Matt Frei 10am - 1pm
Spread of Covid-19 in England 'may be slowing'
1 October 2020, 00:01 | Updated: 1 October 2020, 06:08
The spread of coronavirus in England may be slowing down, a new study has found, sparking hopes that new measures to stem the number of new cases are working.
According to the largest Covid-19 study in England to date, infections rose significantly across the nation before England's R number - the rate of infection - dropped to around 1.1
The study also shown that around one in 200 people were infected with the virus, according to early results.
The director of the study, conducted by Imperial College London and Ipsos Mori, said the government's and the public's efforts to control the virus could be working which, he added, confirms the need for such measures.
Nearly a third of the British public have been under some form of restriction since the initial lockdown.
The programme saw more than 80,000 participants tested in England between 18-26 September. It examined the levels of infection in the general population by screening more than 150,000 volunteers each month over a two-week period.
Preliminary results from the study's fourth report - published on Thursday - revealed that roughly 55 people per 10,000 tested positive for coronavirus.
This represented an increase on the 13 per 10,000 in the previous instalment recorded between 24 August and 7 September.
The results published on Thursday suggest around 411,000 people in England had Covid-19 in the relevant time period, meaning just over one in 200 people were infected at the time.
People aged between 18 and 24 showed the highest rates of infection in the study - with one case per 100 people - while infections rose seven-fold in people aged over 65 from 0.04% to 0.29% compared to the last report.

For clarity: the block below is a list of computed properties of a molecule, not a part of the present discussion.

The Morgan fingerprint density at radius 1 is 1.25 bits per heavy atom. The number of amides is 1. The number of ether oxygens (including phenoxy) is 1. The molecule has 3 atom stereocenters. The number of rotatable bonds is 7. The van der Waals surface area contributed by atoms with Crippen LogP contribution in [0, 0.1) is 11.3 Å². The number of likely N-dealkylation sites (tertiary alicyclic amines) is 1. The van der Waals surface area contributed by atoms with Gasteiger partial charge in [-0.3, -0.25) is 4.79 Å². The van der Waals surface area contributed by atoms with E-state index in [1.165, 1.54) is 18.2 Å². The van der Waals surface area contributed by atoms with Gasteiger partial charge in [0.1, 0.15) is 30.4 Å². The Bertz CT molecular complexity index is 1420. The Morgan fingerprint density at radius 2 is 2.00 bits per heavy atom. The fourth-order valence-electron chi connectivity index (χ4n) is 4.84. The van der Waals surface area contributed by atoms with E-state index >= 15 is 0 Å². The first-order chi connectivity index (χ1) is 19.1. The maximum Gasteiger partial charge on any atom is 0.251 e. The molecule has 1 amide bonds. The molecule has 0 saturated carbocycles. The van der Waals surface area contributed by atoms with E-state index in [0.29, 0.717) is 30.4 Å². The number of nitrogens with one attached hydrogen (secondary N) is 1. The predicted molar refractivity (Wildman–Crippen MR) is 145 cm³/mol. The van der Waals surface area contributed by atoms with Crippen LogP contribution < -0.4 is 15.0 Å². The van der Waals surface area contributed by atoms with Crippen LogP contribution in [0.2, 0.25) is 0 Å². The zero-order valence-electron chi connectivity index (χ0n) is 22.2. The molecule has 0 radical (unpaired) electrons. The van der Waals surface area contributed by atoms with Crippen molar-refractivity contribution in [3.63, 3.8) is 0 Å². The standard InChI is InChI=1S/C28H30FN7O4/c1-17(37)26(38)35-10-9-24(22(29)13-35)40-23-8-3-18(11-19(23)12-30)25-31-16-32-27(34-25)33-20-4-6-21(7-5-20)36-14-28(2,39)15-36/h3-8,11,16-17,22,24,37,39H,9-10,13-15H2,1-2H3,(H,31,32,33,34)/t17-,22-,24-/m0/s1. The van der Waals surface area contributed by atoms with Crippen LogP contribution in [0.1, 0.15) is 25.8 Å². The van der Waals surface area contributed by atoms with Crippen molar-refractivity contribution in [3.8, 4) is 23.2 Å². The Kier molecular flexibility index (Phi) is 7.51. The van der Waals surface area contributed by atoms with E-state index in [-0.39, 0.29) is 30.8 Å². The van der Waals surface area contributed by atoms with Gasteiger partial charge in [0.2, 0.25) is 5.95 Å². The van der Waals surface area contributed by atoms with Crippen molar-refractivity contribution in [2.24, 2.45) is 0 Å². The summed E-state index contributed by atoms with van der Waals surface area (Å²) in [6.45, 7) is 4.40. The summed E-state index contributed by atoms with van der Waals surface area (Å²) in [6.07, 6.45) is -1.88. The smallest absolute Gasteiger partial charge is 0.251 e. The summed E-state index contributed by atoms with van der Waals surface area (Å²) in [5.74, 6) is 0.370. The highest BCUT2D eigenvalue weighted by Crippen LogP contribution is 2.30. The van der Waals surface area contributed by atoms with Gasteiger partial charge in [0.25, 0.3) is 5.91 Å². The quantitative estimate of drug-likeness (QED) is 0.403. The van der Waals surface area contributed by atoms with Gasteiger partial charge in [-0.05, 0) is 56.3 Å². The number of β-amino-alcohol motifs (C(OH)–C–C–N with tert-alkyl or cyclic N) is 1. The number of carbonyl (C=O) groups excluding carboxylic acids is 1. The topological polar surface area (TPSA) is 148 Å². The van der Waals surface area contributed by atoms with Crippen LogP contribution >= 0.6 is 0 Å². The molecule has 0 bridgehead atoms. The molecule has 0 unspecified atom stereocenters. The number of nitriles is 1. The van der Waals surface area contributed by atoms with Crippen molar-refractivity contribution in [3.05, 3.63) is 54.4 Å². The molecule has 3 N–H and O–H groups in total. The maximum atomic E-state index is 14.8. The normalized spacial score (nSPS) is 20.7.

The findings also showed that the north-west of England, where there have been numerous additional local restrictions, had the highest levels of infection while cases in London rose five-fold from 0.1% to 0.49%.
Ipsos Mori and Imperial's final instalment of the study - with findings of all 150,000 participants tested between 18 September and 5 October - will be published next week.
Professor Paul Elliott, director of the programme at the university's School of Public Health, said: "While our latest findings show some early evidence that the growth of new cases may have slowed, suggesting efforts to control the infection are working, the prevalence of infection is the highest that we have recorded to date.
"This reinforces the need for protective measures to limit the spread of the disease and the public's adherence to these, which will be vital to minimise further significant illness and loss of life from Covid-19."
While the study found that the R rate has decreased from 1.7 to 1.1, scientists say this could imply a level of infection deceleration "but with considerable uncertainty".
Half of the volunteers who tested positive for Covid-19 did not have symptoms at the time of being swabbed or the week before, but the study added that this did not mean they did not later develop symptoms.
The study, commissioned by the Department of Health and Social Care, also found people of Asian and black ethnicity are twice as likely to have coronavirus compared to white people.
Kelly Beaver, managing director of public affairs at Ipsos Mori, said: "The continuing support of the public by taking part in the study is something we remain immensely grateful for.
"The number of participants gives this study the robustness and thoroughness which marks it out as world-leading."